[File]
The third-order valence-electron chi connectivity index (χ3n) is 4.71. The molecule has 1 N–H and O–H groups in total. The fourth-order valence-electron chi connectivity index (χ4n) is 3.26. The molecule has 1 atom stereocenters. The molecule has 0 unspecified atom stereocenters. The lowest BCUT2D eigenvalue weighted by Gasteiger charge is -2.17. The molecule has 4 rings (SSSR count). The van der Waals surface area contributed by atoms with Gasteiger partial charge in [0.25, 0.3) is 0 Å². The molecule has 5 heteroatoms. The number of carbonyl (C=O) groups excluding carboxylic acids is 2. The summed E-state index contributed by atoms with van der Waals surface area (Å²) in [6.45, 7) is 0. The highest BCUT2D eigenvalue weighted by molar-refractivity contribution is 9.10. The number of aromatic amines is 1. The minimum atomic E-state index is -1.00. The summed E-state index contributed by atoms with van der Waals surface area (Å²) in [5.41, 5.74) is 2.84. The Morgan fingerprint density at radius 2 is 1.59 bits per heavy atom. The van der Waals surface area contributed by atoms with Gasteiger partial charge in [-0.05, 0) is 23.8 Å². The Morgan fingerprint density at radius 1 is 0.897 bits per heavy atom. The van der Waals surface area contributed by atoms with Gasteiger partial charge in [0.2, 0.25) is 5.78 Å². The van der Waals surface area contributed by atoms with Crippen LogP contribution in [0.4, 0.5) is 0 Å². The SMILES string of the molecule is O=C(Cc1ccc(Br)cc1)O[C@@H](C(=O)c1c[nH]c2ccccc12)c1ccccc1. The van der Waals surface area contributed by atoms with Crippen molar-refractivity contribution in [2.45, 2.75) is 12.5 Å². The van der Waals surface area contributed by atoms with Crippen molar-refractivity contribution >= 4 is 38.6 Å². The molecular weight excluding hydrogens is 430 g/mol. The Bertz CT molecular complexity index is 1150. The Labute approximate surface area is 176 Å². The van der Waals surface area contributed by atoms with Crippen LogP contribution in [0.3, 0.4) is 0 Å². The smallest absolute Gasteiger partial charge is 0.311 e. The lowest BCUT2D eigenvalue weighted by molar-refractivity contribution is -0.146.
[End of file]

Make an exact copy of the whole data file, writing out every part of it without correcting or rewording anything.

The third-order valence-electron chi connectivity index (χ3n) is 4.71. The molecule has 1 N–H and O–H groups in total. The fourth-order valence-electron chi connectivity index (χ4n) is 3.26. The molecule has 1 atom stereocenters. The molecule has 0 unspecified atom stereocenters. The lowest BCUT2D eigenvalue weighted by Gasteiger charge is -2.17. The molecule has 4 rings (SSSR count). The van der Waals surface area contributed by atoms with Gasteiger partial charge in [0.25, 0.3) is 0 Å². The molecule has 5 heteroatoms. The number of carbonyl (C=O) groups excluding carboxylic acids is 2. The summed E-state index contributed by atoms with van der Waals surface area (Å²) in [6.45, 7) is 0. The highest BCUT2D eigenvalue weighted by molar-refractivity contribution is 9.10. The number of aromatic amines is 1. The minimum atomic E-state index is -1.00. The summed E-state index contributed by atoms with van der Waals surface area (Å²) in [5.41, 5.74) is 2.84. The Morgan fingerprint density at radius 2 is 1.59 bits per heavy atom. The van der Waals surface area contributed by atoms with Gasteiger partial charge in [-0.05, 0) is 23.8 Å². The Morgan fingerprint density at radius 1 is 0.897 bits per heavy atom. The van der Waals surface area contributed by atoms with Gasteiger partial charge in [0.2, 0.25) is 5.78 Å². The van der Waals surface area contributed by atoms with Crippen LogP contribution in [0.4, 0.5) is 0 Å². The SMILES string of the molecule is O=C(Cc1ccc(Br)cc1)O[C@@H](C(=O)c1c[nH]c2ccccc12)c1ccccc1. The van der Waals surface area contributed by atoms with Crippen molar-refractivity contribution in [2.45, 2.75) is 12.5 Å². The van der Waals surface area contributed by atoms with Crippen molar-refractivity contribution >= 4 is 38.6 Å². The molecular weight excluding hydrogens is 430 g/mol. The Bertz CT molecular complexity index is 1150. The Labute approximate surface area is 176 Å². The van der Waals surface area contributed by atoms with Crippen LogP contribution in [0.3, 0.4) is 0 Å². The smallest absolute Gasteiger partial charge is 0.311 e. The lowest BCUT2D eigenvalue weighted by molar-refractivity contribution is -0.146.